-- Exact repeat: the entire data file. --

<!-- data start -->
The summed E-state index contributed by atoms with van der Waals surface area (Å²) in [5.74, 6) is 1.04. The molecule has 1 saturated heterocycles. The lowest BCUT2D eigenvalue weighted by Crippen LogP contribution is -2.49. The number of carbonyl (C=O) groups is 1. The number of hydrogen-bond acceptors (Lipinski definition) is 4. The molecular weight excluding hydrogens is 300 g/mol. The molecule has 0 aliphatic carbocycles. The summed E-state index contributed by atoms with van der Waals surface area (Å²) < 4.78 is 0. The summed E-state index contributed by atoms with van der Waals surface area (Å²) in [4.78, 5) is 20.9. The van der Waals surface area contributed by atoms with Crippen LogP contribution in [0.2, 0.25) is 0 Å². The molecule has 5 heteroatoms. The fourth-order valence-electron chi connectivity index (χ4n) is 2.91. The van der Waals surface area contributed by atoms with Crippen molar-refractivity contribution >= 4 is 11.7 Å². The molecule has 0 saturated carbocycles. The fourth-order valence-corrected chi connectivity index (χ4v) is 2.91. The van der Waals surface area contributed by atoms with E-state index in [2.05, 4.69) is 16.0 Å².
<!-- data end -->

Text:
The summed E-state index contributed by atoms with van der Waals surface area (Å²) in [5.74, 6) is 1.04. The molecule has 1 saturated heterocycles. The lowest BCUT2D eigenvalue weighted by Crippen LogP contribution is -2.49. The number of carbonyl (C=O) groups is 1. The number of hydrogen-bond acceptors (Lipinski definition) is 4. The molecular weight excluding hydrogens is 300 g/mol. The molecule has 0 aliphatic carbocycles. The summed E-state index contributed by atoms with van der Waals surface area (Å²) < 4.78 is 0. The summed E-state index contributed by atoms with van der Waals surface area (Å²) in [4.78, 5) is 20.9. The van der Waals surface area contributed by atoms with Crippen LogP contribution in [0.2, 0.25) is 0 Å². The molecule has 5 heteroatoms. The fourth-order valence-electron chi connectivity index (χ4n) is 2.91. The van der Waals surface area contributed by atoms with Crippen molar-refractivity contribution >= 4 is 11.7 Å². The molecule has 0 saturated carbocycles. The fourth-order valence-corrected chi connectivity index (χ4v) is 2.91. The van der Waals surface area contributed by atoms with E-state index in [2.05, 4.69) is 16.0 Å².